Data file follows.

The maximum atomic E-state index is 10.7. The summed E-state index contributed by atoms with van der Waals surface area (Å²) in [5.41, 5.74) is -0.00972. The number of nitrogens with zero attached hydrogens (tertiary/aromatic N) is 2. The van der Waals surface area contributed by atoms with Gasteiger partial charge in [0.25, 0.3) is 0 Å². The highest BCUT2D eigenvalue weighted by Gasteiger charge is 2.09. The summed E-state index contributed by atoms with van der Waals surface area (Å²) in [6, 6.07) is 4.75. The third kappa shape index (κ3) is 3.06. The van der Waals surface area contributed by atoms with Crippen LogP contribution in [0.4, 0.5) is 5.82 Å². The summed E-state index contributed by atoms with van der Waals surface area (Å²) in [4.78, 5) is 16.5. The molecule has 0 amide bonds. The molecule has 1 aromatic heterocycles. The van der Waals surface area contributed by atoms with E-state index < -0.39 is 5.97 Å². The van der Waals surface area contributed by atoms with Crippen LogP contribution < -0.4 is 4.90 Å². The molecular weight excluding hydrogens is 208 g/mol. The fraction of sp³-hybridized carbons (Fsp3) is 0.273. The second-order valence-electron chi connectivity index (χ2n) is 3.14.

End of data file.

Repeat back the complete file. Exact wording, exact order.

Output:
The maximum atomic E-state index is 10.7. The summed E-state index contributed by atoms with van der Waals surface area (Å²) in [5.41, 5.74) is -0.00972. The number of nitrogens with zero attached hydrogens (tertiary/aromatic N) is 2. The van der Waals surface area contributed by atoms with Gasteiger partial charge in [0.25, 0.3) is 0 Å². The highest BCUT2D eigenvalue weighted by Gasteiger charge is 2.09. The summed E-state index contributed by atoms with van der Waals surface area (Å²) in [6, 6.07) is 4.75. The third kappa shape index (κ3) is 3.06. The van der Waals surface area contributed by atoms with Crippen LogP contribution in [0.4, 0.5) is 5.82 Å². The summed E-state index contributed by atoms with van der Waals surface area (Å²) in [4.78, 5) is 16.5. The molecule has 0 amide bonds. The molecule has 1 aromatic heterocycles. The van der Waals surface area contributed by atoms with E-state index < -0.39 is 5.97 Å². The van der Waals surface area contributed by atoms with Crippen LogP contribution < -0.4 is 4.90 Å². The molecular weight excluding hydrogens is 208 g/mol. The fraction of sp³-hybridized carbons (Fsp3) is 0.273. The second-order valence-electron chi connectivity index (χ2n) is 3.14.